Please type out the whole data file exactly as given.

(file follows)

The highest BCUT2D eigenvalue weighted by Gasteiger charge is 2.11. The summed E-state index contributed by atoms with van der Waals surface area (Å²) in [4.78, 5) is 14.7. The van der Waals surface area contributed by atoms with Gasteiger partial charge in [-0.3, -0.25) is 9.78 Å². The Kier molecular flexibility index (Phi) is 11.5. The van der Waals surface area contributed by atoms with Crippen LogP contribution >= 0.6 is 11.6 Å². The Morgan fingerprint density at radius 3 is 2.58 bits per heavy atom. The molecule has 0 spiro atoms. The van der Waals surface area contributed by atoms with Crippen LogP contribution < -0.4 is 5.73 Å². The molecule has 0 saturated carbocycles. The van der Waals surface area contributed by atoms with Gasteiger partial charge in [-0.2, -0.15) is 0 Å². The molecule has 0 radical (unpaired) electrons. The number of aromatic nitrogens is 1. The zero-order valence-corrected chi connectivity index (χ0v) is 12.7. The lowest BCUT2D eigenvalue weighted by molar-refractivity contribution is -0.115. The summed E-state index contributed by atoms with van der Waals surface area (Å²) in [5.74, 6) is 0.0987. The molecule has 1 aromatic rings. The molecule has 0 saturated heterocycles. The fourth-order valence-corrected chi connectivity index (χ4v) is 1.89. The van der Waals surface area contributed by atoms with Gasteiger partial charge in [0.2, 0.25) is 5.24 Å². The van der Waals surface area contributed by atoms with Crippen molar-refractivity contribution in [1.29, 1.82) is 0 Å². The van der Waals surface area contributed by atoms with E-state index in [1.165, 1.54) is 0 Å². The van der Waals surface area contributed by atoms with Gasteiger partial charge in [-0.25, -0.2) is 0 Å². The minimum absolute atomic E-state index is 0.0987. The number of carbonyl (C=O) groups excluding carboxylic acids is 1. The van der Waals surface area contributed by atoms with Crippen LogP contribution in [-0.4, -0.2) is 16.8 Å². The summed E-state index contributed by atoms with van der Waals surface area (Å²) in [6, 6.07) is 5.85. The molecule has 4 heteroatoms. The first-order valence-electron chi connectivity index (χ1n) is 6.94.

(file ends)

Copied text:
The highest BCUT2D eigenvalue weighted by Gasteiger charge is 2.11. The summed E-state index contributed by atoms with van der Waals surface area (Å²) in [4.78, 5) is 14.7. The van der Waals surface area contributed by atoms with Gasteiger partial charge in [-0.3, -0.25) is 9.78 Å². The Kier molecular flexibility index (Phi) is 11.5. The van der Waals surface area contributed by atoms with Crippen LogP contribution >= 0.6 is 11.6 Å². The Morgan fingerprint density at radius 3 is 2.58 bits per heavy atom. The molecule has 0 spiro atoms. The van der Waals surface area contributed by atoms with Crippen LogP contribution < -0.4 is 5.73 Å². The molecule has 0 saturated carbocycles. The van der Waals surface area contributed by atoms with Gasteiger partial charge in [-0.2, -0.15) is 0 Å². The molecule has 0 radical (unpaired) electrons. The number of aromatic nitrogens is 1. The zero-order valence-corrected chi connectivity index (χ0v) is 12.7. The lowest BCUT2D eigenvalue weighted by molar-refractivity contribution is -0.115. The summed E-state index contributed by atoms with van der Waals surface area (Å²) in [5.74, 6) is 0.0987. The molecule has 1 aromatic rings. The molecule has 0 saturated heterocycles. The fourth-order valence-corrected chi connectivity index (χ4v) is 1.89. The van der Waals surface area contributed by atoms with Gasteiger partial charge in [0.2, 0.25) is 5.24 Å². The van der Waals surface area contributed by atoms with Crippen molar-refractivity contribution in [1.29, 1.82) is 0 Å². The van der Waals surface area contributed by atoms with E-state index in [1.165, 1.54) is 0 Å². The van der Waals surface area contributed by atoms with Gasteiger partial charge in [-0.25, -0.2) is 0 Å². The minimum absolute atomic E-state index is 0.0987. The number of carbonyl (C=O) groups excluding carboxylic acids is 1. The van der Waals surface area contributed by atoms with Crippen LogP contribution in [-0.4, -0.2) is 16.8 Å². The summed E-state index contributed by atoms with van der Waals surface area (Å²) in [6, 6.07) is 5.85. The molecule has 4 heteroatoms. The first-order valence-electron chi connectivity index (χ1n) is 6.94.